- Special Sections
- Public Notices
Candi Kayrouz Redmond of Rineyville sent me her family’s recipes for Koobey and Tabouleh a couple of months ago, but because fresh mint was an integral part of the Koobey recipe, I knew I would have to wait until spring (or Kentucky Derby time) to make it.
These recipes are Lebanese — Candi’s father was from Becharre, Lebanon; her mother was Italian. Candi calls herself a plain, old-fashioned cook, but she says her husband, Eric, likes to try new things and loves to spice things up.
The day Candi sent the recipes would have been her mother’s 70th birthday. Sunday was the day for her mom to cook and was a special time for the whole family.
In the Lebanese culture, lamb is used more often than beef, and Candi said most of her family would use lamb in the recipe for Koobey, but she prefers beef.
The Koobey is the main dish, and the Tabouleh would be the salad to serve with it. Candi suggests that if you have a sweet tooth and want a dessert to go with the meal that you try warm Dutch apple pie topped with ice cream.
Candi said her family is spread out now, but they have a reunion every September. She plans to share this column with her family, show them she’s trying to expand and let them know how proud she is to be part of a family that’s so “kind, caring and loving to other people.” She said, “This is what I was taught and live with, and it’s great.”
Candi had warned when she sent the recipes that the Koobey is “hot.” She said her grandma always said ingredients cooked the meat. Her grandmother would always put it in a long loaf-style pan, and, using her hand, would make a cross indentation in the meat. The Koobey can be fried or baked using olive oil. It should be served with olive oil, which Candi said helps decrease the hotness for those who don’t like it seasoned with red pepper.
I made some mistakes when I made the Koobey. For one thing, I really don’t like “hot” dishes. So when I got to the end of the recipe where I was supposed to season with salt and black pepper to taste, I wasn’t sure what to do because I was afraid to taste it, especially raw. So I just sprinkled a little salt and pepper in the meat. The finished product, while it was a little “hot,” was really underseasoned, which was completely my fault. I got online to look up similar recipes, and found most recipes for Kibbeh (which is how it is frequently spelled) call for 1 to 2 teaspoons of salt and about ½ teaspoon of pepper with that amount of meat. Also, it says to serve it with olive oil. The ground steak I had bought had very little fat in it, so I poured a little olive oil over the meat after I took it out of the oven; I think it would have done even better if I had poured the olive oil over it before baking it because it was a little dry (my fault again because of the meat I bought). Also, the “bugada” called for in both recipes is usually called bulgur. They carry the Red Mill brand of bulgur at both Kroger stores, usually in the natural foods section.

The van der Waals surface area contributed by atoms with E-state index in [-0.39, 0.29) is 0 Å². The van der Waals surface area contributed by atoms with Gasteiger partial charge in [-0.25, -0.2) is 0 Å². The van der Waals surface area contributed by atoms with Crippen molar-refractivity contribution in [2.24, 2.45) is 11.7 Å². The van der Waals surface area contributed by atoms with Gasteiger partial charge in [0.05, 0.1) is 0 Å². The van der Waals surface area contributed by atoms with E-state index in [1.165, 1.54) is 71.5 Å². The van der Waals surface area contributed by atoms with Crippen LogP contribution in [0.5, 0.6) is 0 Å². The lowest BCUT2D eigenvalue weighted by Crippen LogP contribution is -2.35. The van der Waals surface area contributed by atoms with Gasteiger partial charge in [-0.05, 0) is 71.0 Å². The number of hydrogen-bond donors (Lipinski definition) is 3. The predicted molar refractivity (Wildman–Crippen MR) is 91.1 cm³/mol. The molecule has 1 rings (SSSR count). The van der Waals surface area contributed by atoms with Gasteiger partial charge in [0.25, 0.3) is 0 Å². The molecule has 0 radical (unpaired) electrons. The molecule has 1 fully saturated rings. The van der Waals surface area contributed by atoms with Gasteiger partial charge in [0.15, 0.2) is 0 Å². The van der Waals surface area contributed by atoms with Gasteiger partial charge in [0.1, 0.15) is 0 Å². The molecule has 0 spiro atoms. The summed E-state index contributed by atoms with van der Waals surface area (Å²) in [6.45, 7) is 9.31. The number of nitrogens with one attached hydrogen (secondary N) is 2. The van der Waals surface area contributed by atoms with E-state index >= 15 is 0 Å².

Mary Alice Holt can be reached at 505-1751 or at firstname.lastname@example.org.
Lebanese Koobey or Kibbi (or Kibbeh)
1 pound ground round steak (or lamb)
A handful of fresh parsley
A handful of fresh mint
1 teaspoon allspice
2 tablespoons cinnamon
1 teaspoon cumin
1 large green pepper
2 small onions
1 ½ cups bugada (bulgur, fine, cracked wheat)
Salt and black pepper to taste
6 red hot peppers (or add 1 tablespoon of ground red hot pepper)
Soak the cracked wheat (covered with water) for about 30 minutes. Squeeze water out thoroughly, with your hands. Using a meat grinder, grind the round steak and seasonings, adding a little of each vegetable in the grinder with the meat so it goes through the grinder better; add the cracked wheat mixture and hand mix well (Note from Mary Alice: I don’t have a meat grinder so I just did it all in my food processor). Add the seasonings and hand mix well again. Then grind for a second time. Taste. You may need to add more cumin or hot pepper to taste. You can either fry or bake this; if you bake it, bake it in a 350 degree oven for 40 to 45 minutes, or until done.
Serve with olive oil and with a Lebanese salad, Tabouleh.
2 bunches of fresh parsley
1 medium onion
2 green onions (tops only)
Handful of fresh mint
3 medium tomatoes
2 cucumbers, peeled
Juice of 2 lemons (about ½ cup)
2 tablespoons allspice
1 tablespoon cumin
1 cup of bugada (bulgur, fine cracked wheat)
5 ounces of olive oil
Salt, pepper to taste
Cut up all the vegetables in fine, small pieces. Cover the fine cracked wheat with water and soak about 30 minutes, then squeeze the water out. Mix all ingredients together, chill and serve.
Serves 6 to 8